Identification of novel factors associated with inappropriate treatment of asymptomatic bacteriuria in acute and long-term care

Marissa Valentine-King, John Van, Casey Hines-Munson, Laura Dillon, Christopher J. Graber, Payal K. Patel, Dimitri Drekonja, Paola Lichtenberger, Bhavarth Shukla, Jennifer Kramer, David Ramsey, Barbara Trautner, Larissa Grigoryan

Research output: Contribution to journalArticlepeer-review


Background: Chart reviews often fall short of determining what drove antibiotic treatment of asymptomatic bacteriuria (ASB). To overcome this shortcoming, we searched providers’ free-text for documentation of their decision-making and for misleading signs and symptoms that may trigger unnecessary treatment of ASB. Methods: We reviewed a random sample of 10 positive urine cultures per month, per facility, from patients in acute or long-term care wards at 8 Veterans Affairs facilities. Cultures were classified as urinary tract infection (UTI) or ASB, and as treated or untreated. Charts were searched for 13 potentially misleading symptoms, and free-text documentation of providers’ decision-making was classified into 5 categories. We used generalized estimating equations logistic regression to identify factors associated with ASB treatment. Results: One hundred fifty-eight (27.5%) of 575 ASB cases were inappropriately treated with antibiotics. Significant factors associated with inappropriate treatment included: abdominal pain, falls, decreased urine output, urine characteristics, abnormal vital signs, laboratory values, and voiding issues. Providers prescribed an average of 1.4 antimicrobials to patients with ASB, with cephalosporins (41%) and fluoroquinolones (21%) being the most common classes prescribed. Conclusions: Chart reviews of providers’ decision-making highlighted new factors associated with inappropriate ASB treatment. These findings can help design antibiotic stewardship interventions for ASB.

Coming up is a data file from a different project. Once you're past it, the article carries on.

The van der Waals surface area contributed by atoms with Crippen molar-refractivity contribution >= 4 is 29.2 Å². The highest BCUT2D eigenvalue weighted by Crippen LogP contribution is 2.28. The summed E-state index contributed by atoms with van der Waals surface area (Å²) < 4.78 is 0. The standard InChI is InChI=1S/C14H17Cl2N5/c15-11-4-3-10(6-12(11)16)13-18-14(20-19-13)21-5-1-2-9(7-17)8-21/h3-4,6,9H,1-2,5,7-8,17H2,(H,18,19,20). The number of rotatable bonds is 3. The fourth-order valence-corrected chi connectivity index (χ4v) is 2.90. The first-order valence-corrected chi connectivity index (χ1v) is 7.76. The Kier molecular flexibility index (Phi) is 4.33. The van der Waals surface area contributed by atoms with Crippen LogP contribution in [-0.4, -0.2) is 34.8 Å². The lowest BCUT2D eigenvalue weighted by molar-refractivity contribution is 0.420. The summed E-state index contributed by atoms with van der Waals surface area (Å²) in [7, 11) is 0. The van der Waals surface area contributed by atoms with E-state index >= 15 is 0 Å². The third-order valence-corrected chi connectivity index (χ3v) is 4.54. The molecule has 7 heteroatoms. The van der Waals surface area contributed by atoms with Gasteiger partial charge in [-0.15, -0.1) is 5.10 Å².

Original languageEnglish (US)
JournalAmerican Journal of Infection Control
StateAccepted/In press - 2022
Externally publishedYes


  • Antibacterial agents
  • Antimicrobial stewardship
  • Clinical decision-making
  • Drug utilization review
  • Inpatient
  • Urinary tract infection

ASJC Scopus subject areas

  • Epidemiology
  • Health Policy
  • Public Health, Environmental and Occupational Health
  • Infectious Diseases


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